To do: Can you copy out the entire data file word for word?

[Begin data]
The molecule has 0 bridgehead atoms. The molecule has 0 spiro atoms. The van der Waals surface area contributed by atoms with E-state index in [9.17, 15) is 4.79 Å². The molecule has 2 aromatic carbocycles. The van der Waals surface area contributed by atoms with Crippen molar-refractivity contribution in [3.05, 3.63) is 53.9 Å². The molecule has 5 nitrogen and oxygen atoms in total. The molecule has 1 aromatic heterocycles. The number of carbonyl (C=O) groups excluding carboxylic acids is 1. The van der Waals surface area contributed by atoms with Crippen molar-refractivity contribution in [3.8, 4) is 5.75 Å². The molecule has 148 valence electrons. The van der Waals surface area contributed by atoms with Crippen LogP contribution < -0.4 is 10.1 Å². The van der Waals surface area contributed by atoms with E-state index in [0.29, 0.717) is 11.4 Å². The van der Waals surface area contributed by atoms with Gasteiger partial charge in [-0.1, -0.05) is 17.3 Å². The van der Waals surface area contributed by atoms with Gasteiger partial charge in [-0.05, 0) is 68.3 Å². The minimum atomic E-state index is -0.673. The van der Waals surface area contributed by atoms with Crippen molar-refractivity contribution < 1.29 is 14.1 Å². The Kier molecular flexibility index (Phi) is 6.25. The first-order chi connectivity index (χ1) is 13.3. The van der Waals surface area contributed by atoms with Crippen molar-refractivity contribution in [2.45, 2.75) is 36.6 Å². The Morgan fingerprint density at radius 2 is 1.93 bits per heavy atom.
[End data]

The molecule has 0 bridgehead atoms. The molecule has 0 spiro atoms. The van der Waals surface area contributed by atoms with E-state index in [9.17, 15) is 4.79 Å². The molecule has 2 aromatic carbocycles. The van der Waals surface area contributed by atoms with Crippen molar-refractivity contribution in [3.05, 3.63) is 53.9 Å². The molecule has 5 nitrogen and oxygen atoms in total. The molecule has 1 aromatic heterocycles. The number of carbonyl (C=O) groups excluding carboxylic acids is 1. The van der Waals surface area contributed by atoms with Crippen molar-refractivity contribution in [3.8, 4) is 5.75 Å². The molecule has 148 valence electrons. The van der Waals surface area contributed by atoms with Crippen LogP contribution < -0.4 is 10.1 Å². The van der Waals surface area contributed by atoms with E-state index in [0.29, 0.717) is 11.4 Å². The van der Waals surface area contributed by atoms with Gasteiger partial charge in [-0.1, -0.05) is 17.3 Å². The van der Waals surface area contributed by atoms with Gasteiger partial charge in [-0.05, 0) is 68.3 Å². The minimum atomic E-state index is -0.673. The van der Waals surface area contributed by atoms with Crippen molar-refractivity contribution < 1.29 is 14.1 Å². The Kier molecular flexibility index (Phi) is 6.25. The first-order chi connectivity index (χ1) is 13.3. The van der Waals surface area contributed by atoms with Crippen molar-refractivity contribution in [2.45, 2.75) is 36.6 Å². The Morgan fingerprint density at radius 2 is 1.93 bits per heavy atom.